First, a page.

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A Caregiver’s Story: When You are “Okay” but “Affected”

February 15, 2024 • 3 min read
A Caregiver’s Story: When You are “Okay” but “Affected”
Last night a friend posted about making the important decision to have a preventative mastectomy because she held a 1 out of 3 chance of developing breast cancer. Always grateful for others opening the door to health education through their own brave stories, I was simultaneously happy for her and then selfishly filled with a familiar twinge of dread as 1 in 3 danced on repeat in my head. 1 in 3 chance
You see, each of my two children live with a 1 in 3 chance of needing a pediatric liver transplant because while they definitely do not share their toys, they do share the same genetic disease. Although their chronic disease will impact them at different stages throughout their lives, on “normal” days I rarely process their potential realities until these completely benign triggers catch me off guard.
People often check in and ask how we are doing, and my go to reply is fine, okay, or well. Then I catch myself saying – “for now…”  Was I in denial? Am I doing fine? Are we? Are they?  We are fine. Many days we are even – Amazing– dare I say. And most days I remember their unique predicaments only long enough to feel a touch of extra guilt if I yell at them to stop fighting, or to get their shoes on (for the 10th time). However, last night this simple post sent me into a tailspin of familiar panic. After spending the next two hours of my night reviewing their last scans and appointment notes, frantic I might be forgetting something, I contemplated – Maybe I am not “OK.” But maybe I am…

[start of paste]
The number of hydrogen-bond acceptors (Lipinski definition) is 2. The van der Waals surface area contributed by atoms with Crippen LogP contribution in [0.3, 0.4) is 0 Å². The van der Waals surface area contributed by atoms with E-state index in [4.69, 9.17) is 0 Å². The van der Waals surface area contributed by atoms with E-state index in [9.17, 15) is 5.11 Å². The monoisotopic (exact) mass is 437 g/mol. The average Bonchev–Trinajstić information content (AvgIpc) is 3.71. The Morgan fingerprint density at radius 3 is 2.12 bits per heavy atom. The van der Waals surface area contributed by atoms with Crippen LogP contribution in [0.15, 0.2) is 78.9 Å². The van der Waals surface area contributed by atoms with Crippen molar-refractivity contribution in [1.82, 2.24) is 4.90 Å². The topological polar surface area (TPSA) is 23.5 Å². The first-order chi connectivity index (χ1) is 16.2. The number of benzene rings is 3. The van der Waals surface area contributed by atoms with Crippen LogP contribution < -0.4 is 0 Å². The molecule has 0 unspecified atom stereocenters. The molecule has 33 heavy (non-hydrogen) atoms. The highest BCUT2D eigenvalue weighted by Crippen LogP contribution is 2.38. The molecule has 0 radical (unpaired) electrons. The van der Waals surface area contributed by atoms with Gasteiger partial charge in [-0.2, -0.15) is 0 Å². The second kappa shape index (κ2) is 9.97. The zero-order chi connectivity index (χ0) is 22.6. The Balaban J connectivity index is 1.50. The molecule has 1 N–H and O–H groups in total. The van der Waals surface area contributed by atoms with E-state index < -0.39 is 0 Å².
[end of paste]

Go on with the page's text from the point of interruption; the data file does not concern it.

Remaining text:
Maybe I am as okay as mothers and humans are in general anyways. However, that doesn’t mean I am not affected. I think the two are worthy of distinction. My children’s disease affects my life. It affects my choice of employment; it affects our finances; it affects my anxiety when they get sick with even a minor cold; it covers me in annoying mama bear armor; it affects my compulsion to say  “I love you” no less than twenty times a day, and it affects my sleep as I stay up late sometimes worrying, researching, and questioning: Is there more I can do to protect them?
Of course, worry in parenthood is not isolated to parents of children with chronic disease.  If it wasn’t chronic disease, there is always something else for me to still worry about. What camps will they get into this summer? Is my child doing well at school? Will people show up to their birthday party? Are their friends nice to them? Are they nice to their friends? Whose turn was it to pick up carpool tomorrow? Why is lacrosse scheduled during my turn for dance carpool? What are we eating for dinner? Was it picture day today – oh well too late. Are they happy?
I doubt anyone became a parent assuming they would now live a worry-free existence. Parenthood affects us. It doesn’t define us, but it shapes us. However, we can worry about all these parenthood things, and still be okay, fine, and well, even if we are affected.